Positive Discipline Resource

by Heligirl on June 20, 2011

in Mom Tip Monday,Parenting Articles,Positive Discipline

I recently came across a great quick tips resource for positive parenting from a very unlikely resource, the Centers for Disease Control and Prevention (CDC). It breaks out child development stages and positive discipline techniques for all ages from birth to 17, and I found a good portion of it to be very relevant as well as resource rich.

While it’s ideal to have initiated and used positive discipline throughout your child’s life, it’s never too late to put these practices to work to help develop an increased sense of self esteem and capability in kids.

Because I do talk a lot about toddlers and preschoolers (because that’s what I live with in the trenches here every day), I want to provide some advice and resources out of that age group both for those with kids in middle childhood and adolescence, as well as give those of us with younger kids a glimpse into the future.

Here is a look at what the site offers for what they call Middle Adolescence (15-17):

Developmental Milestones
Middle adolescence is a time of physical, mental, cognitive, and sexual changes for your teenager. Most girls will be physically mature by now, and most will have completed puberty. Boys might still be maturing physically during this time. Your teenager might have concerns about her body size, shape, or weight. Eating disorders can also be common, especially among females. During this phase of development, your teenager is developing his unique personality and opinions. Peer relationships are still important, yet your teenager will have other interests as he develops a more clear sense of identity. Middle adolescence is also an important time to prepare for more independence and responsibility; many teenagers start working, and many will be leaving home soon after high school.

Other changes you might notice in your teenager include:

Emotional/Social Changes

  • Increased interest in the opposite sex
  • Decreased conflict with parents
  • Increased independence from parents
  • Deeper capacity for caring and sharing and the development of more intimate relationships
  • Decreased time spent with parents and more time spent with peers

Mental/Cognitive Changes

  • More defined work habits
  • More concern about future educational and vocational plans
  • Greater ability to sense right and wrong
  • Sadness or depression, which can lead to poor grades at school, alcohol or drug use, unsafe sex, thoughts of suicide, and other problems (Note: Problems at school, alcohol and drug use, and other disorders can also lead to feelings of sadness or hopelessness.)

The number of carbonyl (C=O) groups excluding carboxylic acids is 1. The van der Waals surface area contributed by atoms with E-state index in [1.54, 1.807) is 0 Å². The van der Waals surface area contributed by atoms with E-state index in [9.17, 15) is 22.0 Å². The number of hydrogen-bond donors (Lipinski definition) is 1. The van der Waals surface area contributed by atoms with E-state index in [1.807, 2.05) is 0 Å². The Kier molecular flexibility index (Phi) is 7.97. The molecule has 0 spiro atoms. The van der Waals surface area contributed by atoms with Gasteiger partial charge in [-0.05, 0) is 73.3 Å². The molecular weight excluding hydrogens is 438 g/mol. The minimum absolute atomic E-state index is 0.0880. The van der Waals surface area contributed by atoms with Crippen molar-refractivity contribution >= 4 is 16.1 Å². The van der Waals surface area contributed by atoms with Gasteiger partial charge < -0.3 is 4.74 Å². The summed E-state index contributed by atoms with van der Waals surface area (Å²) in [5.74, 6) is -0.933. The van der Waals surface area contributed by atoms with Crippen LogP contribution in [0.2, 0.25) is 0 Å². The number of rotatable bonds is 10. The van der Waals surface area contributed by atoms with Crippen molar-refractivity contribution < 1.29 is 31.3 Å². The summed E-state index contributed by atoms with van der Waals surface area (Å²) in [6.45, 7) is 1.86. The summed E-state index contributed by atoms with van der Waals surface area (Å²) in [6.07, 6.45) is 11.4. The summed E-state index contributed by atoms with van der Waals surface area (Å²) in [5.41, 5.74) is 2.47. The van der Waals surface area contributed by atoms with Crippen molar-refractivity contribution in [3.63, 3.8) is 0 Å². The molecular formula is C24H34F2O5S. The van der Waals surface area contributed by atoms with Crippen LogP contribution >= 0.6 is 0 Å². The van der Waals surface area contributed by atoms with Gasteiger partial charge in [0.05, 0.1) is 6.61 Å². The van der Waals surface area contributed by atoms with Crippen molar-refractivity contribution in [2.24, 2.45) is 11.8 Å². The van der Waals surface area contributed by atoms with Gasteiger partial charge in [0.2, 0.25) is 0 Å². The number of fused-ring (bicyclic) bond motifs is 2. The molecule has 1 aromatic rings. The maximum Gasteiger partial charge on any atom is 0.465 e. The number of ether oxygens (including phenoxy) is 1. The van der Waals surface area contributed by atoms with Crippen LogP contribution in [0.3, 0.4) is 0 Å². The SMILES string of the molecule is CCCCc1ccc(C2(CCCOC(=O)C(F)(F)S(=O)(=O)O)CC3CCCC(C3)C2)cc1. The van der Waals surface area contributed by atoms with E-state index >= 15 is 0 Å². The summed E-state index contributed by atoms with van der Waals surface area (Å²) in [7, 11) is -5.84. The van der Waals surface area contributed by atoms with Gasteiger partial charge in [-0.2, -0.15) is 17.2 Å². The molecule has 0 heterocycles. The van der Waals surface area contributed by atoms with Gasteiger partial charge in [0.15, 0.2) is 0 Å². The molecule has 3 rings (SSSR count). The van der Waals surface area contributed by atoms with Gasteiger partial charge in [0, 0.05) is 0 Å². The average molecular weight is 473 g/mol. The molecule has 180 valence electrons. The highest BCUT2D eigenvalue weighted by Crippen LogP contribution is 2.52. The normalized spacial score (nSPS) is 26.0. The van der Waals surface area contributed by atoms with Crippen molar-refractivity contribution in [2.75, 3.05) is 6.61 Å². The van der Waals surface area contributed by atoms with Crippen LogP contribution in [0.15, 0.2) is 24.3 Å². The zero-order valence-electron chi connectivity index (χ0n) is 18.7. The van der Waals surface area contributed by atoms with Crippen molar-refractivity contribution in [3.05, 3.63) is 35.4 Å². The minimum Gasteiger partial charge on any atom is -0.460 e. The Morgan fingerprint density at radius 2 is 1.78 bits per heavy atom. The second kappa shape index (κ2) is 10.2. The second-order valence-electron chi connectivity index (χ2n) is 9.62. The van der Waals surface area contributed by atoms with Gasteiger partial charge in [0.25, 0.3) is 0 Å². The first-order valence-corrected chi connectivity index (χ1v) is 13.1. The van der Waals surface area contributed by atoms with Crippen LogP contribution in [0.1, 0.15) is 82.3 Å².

The site goes on to offer a strong list of positive parenting tips. I really like that these focus on encouraging, supporting, talking, respecting, and showing interest in your child:

  • Talk to your teenager about her concerns and pay attention to any changes in her behavior. Ask her if she has had suicidal thoughts, particularly if she seems sad or depressed. Asking about suicidal thoughts will not cause her to have these thoughts, but it will let her know that you care about how she feels. Seek professional help if necessary.
  • Show interest in your teenager’s school and extracurricular interests and activities and encourage him to become involved in activities such as sports, music, theater, and art.
  • Compliment your teenager and celebrate her efforts and accomplishments.
  • Show affection for your teenager. Spend time together doing things you enjoy.
  • Respect your teenager’s opinion. Listen to him without playing down his concerns.
  • Encourage your teenager to volunteer and become involved in civic activities in her community.
  • Encourage your teenager to develop solutions to problems or conflicts. Help your teenager learn to make good decisions. Create opportunities for him to use his own judgment, and be available for advice and support.
  • If your teenager engages in interactive Internet media such as games, chat rooms, and instant messaging, encourage him to be disciplined and respectful about the amount of time she is involved with it.
  • If your teenager works, use the opportunity to talk about expectations, responsibility, and other aspects of behaving respectfully in a public setting.
  • Talk with your teenager and help him plan ahead for difficult or uncomfortable situations. Discuss what he can do if he is in a group and someone is using drugs, under pressure to have sex, or offered a ride from someone who has been drinking.
  • Respect your teenager’s need for privacy.
  • Encourage your teenager to get enough sleep and exercise, and to eat healthy, balanced meals.
  • Encourage your teenager to have meals with the family. Eating together will help your teenager make better choices about the foods she eats, promote healthy weight, and give family members time to talk with each other. In addition, a teenager who eats meals with the family is more likely to have better grades and less likely to smoke, drink, or use drugs. She is also less likely to get into fights, think about suicide, or engage in sexual activity.

I recommend bookmarking this site as one of many great references you can refer to as your child grows and develops. Both the advice it offers and the resources it provides are very valuable.

Have you found a great parenting resource you refer back to a lot? Please tell me a little about it. I’d love to hear more!

{ 1 comment }

Twitter: wicwoes
June 20, 2011 at 4:38 am

Some of the best advice I’ve ever heard on parenting is this: “A family that prays together, stays together.” Obviously, there’s more to it than that, but families that don’t ignore the spiritual dimension are typically more open to the other dimensions of being a family as well.
Lynn recently posted: Why Would A Cashier Insist You Get EVERY Item On Your Voucher

Previous post:

Next post: